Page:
Sickle Cell Society

Symptomatic sickle cell trait

I recently had minor surgery on my great toenails; bilateral partial avulsion. They removed the ingrown portions of both of my big toes.

Had the surgery on Wednesday morning, by evening I needed tramadol for the pain. I was booked in for a routine follow up for the dressings to be change on Friday afternoon. By Thursday I couldn't bear the pain and booked in to have the dressings changed.

The dressings, which were meant to be able to "slide" or "pop" off needed to be cut away as they had become so tight and painful. It was very bloody underneath. On the day of the surgery the ice spray had felt more like burn, and my wounds had bled a lot to the podiatric surgeon and his teams surprise. Similarly, the podiatrist who changed the initial dressing on Thursday, was quite shocked. As was the podiatrist who changed the follow up dressing on Friday. I wasn't.

Basically this 'never' happens with this routine procedure. The pain is usually easily managed with paracetamol. And most people's dressings stay on two days with no issue. They only need to keep their feet, up 2-3 hours, and by the next day they are back on their feet the next day. After the first dressing change they can often wear shoes or at least hard soled open toe sandals.

At this point I will mention that I have a 38.3% sickle cell trait. I mentioned to the podiatric surgeon that I have a trait and that I often suffer symptoms of the disease. He said that he wouldn't be able to continue with the procedure if I have sickle cell disease or experience crisis. Well I have a hematologist appointment in the new year but I'm not confirmed to have sickling crisis so we went ahead. Also apparently if you have sickle cell disease and require this procedure, tourniquets cannot be used. Well tourniquets were used in my procedure.

In my life I have had five surgeries I think. Each time they have become infected/complicated/failed to heal. It is Sunday, I am back on tramadol, and still cant wear flip flops anymore. The antibiotics are struggling to work, and life has not returned to normal. I had a quiet understanding and silent expectation that this could happen, but I allowed the "statistics" and the surgeon's confidence to reassure me to go ahead with the routine ingrown toenail removal procedure.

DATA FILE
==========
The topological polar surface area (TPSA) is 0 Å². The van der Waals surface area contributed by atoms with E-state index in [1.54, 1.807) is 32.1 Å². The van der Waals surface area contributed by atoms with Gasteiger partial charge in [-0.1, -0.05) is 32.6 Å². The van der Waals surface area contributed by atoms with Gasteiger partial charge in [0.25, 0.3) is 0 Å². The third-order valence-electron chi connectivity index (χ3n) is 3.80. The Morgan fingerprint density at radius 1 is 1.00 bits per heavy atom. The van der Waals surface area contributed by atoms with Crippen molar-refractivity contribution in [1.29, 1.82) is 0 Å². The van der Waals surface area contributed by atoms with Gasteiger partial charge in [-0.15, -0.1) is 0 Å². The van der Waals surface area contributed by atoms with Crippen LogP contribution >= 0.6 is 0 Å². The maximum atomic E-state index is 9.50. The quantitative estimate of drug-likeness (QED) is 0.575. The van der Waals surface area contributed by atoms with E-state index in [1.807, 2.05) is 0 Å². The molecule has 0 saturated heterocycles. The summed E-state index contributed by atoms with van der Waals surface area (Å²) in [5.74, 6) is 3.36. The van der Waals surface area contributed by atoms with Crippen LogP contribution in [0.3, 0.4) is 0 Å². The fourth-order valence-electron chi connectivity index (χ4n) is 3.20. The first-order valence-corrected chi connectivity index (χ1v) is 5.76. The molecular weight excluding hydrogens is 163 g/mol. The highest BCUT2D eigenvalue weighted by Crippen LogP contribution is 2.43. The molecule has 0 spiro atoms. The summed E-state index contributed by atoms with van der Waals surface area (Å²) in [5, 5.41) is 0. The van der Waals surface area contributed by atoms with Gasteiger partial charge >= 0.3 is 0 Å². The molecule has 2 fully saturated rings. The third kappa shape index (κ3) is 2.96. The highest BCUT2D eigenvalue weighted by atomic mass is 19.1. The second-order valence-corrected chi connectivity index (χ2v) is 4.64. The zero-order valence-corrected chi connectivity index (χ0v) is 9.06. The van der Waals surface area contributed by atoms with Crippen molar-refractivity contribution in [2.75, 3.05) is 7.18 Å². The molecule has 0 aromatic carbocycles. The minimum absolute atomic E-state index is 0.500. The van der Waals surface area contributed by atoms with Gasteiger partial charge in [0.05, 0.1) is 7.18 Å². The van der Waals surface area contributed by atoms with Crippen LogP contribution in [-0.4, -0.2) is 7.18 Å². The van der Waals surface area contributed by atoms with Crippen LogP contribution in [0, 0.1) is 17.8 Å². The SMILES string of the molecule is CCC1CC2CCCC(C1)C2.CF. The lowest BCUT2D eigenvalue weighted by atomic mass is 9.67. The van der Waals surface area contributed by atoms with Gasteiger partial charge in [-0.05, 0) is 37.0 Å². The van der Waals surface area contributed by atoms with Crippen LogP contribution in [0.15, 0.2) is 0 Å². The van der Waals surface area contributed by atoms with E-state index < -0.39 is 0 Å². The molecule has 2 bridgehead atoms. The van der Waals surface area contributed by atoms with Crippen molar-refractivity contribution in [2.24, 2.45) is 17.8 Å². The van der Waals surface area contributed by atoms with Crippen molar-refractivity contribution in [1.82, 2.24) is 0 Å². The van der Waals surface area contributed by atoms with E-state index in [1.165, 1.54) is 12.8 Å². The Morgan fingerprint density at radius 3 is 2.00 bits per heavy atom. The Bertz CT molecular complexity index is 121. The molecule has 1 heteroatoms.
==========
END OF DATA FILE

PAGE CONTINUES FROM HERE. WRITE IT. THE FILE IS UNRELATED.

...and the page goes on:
I've ended up having to call 111 twice. I feel sick and nauseous and mildly feverish on top of going between cocodamol and tramadol the dreadful pain. During the dressing change on Friday, I had been given an iodine wrap on the toes and told to get antibiotics and call 111/go to Urgent Care or A&E if I feel any worse. It's the weekend and I am wanting to go in p but I would hate to go in and not, be taken seriously. The procedure itself was free, but it has cost me a lot in cab fares and takeaways since I cant stand up to cook. I'm doing my best not to regret it, yet I am frustrated/at a loss as to what it would take for things to have possibly had a better outcome.

Probably if I had confirmation of sickling crisis this would have been done in a hospital with more specialised care, but no. Instead I'm out here looking crazy because I experience obvious sickle cell trait crisis', and have symptoms of sickle cell anaemia but am without diagnosis, which is apparently as good as suggesting I have a pet unicorn in my parents back garden. Lol.

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If you feel feverish and think you have an infection then don't wait take a taxi to A&E NOW.

Mention to the A&E doctor you have issues every time you have surgery and aren't sure why.

Let them check if there is any other reason why you aren't healing properly don't mention sickle cell trait at all. There could be other things wrong with your blood cells plus you could be nutrient deficient - commonly iron and vitamin D - along with the sickle cell trait. If you simply tell them you have sickle cell trait then they don't do proper investigations to confirm you don't have any other issues.

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I found this extremely interesting. I never thought I'd ever have any sickle cell disease symptoms, having only sickle cell trait, but this experience has proved me wrong. I have been having X-rays (several) in case of blot clot and/or arthritis, and have more or less been told I am wasting the doctors' time because the X-rays showed no problems. In fact I was told that I had 'very strong bones', and I was treated like a poor little old duck who was losing her mind. I questioned how could I be in pain if there is nothing wrong, and was told to take more exercise! This experience, SusieWithAnInterest, proves I was not malingering and has given me the courage to fight. Thank you, Susie, and best wishes for a good recovery.

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